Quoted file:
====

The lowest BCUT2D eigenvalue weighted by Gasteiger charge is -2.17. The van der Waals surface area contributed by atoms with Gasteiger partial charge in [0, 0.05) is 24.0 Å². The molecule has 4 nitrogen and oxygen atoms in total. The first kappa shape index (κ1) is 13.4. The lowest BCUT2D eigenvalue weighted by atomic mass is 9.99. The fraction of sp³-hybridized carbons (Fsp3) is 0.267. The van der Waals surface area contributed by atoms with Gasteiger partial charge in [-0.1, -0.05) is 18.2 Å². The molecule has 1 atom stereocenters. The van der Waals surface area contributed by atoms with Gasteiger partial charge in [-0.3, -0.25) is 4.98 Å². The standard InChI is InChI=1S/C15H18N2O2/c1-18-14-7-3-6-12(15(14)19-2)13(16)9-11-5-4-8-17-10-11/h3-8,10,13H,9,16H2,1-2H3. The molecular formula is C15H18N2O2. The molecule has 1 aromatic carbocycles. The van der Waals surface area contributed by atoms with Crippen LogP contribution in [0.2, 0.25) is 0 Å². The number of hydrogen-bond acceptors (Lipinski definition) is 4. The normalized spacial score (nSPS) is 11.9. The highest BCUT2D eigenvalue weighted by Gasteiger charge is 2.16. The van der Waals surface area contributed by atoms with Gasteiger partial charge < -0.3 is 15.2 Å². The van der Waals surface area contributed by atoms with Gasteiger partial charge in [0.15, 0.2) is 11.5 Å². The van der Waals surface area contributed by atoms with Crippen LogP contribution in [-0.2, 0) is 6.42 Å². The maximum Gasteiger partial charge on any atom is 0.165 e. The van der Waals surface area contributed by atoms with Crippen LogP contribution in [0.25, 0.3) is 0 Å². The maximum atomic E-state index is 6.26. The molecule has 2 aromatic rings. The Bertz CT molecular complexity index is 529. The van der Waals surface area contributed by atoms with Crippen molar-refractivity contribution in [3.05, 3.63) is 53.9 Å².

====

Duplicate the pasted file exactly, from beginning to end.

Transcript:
The lowest BCUT2D eigenvalue weighted by Gasteiger charge is -2.17. The van der Waals surface area contributed by atoms with Gasteiger partial charge in [0, 0.05) is 24.0 Å². The molecule has 4 nitrogen and oxygen atoms in total. The first kappa shape index (κ1) is 13.4. The lowest BCUT2D eigenvalue weighted by atomic mass is 9.99. The fraction of sp³-hybridized carbons (Fsp3) is 0.267. The van der Waals surface area contributed by atoms with Gasteiger partial charge in [-0.1, -0.05) is 18.2 Å². The molecule has 1 atom stereocenters. The van der Waals surface area contributed by atoms with Gasteiger partial charge in [-0.3, -0.25) is 4.98 Å². The standard InChI is InChI=1S/C15H18N2O2/c1-18-14-7-3-6-12(15(14)19-2)13(16)9-11-5-4-8-17-10-11/h3-8,10,13H,9,16H2,1-2H3. The molecular formula is C15H18N2O2. The molecule has 1 aromatic carbocycles. The van der Waals surface area contributed by atoms with Crippen LogP contribution in [0.2, 0.25) is 0 Å². The number of hydrogen-bond acceptors (Lipinski definition) is 4. The normalized spacial score (nSPS) is 11.9. The highest BCUT2D eigenvalue weighted by Gasteiger charge is 2.16. The van der Waals surface area contributed by atoms with Gasteiger partial charge < -0.3 is 15.2 Å². The van der Waals surface area contributed by atoms with Gasteiger partial charge in [0.15, 0.2) is 11.5 Å². The van der Waals surface area contributed by atoms with Crippen LogP contribution in [-0.2, 0) is 6.42 Å². The maximum Gasteiger partial charge on any atom is 0.165 e. The van der Waals surface area contributed by atoms with Crippen LogP contribution in [0.25, 0.3) is 0 Å². The maximum atomic E-state index is 6.26. The molecule has 2 aromatic rings. The Bertz CT molecular complexity index is 529. The van der Waals surface area contributed by atoms with Crippen molar-refractivity contribution in [3.05, 3.63) is 53.9 Å².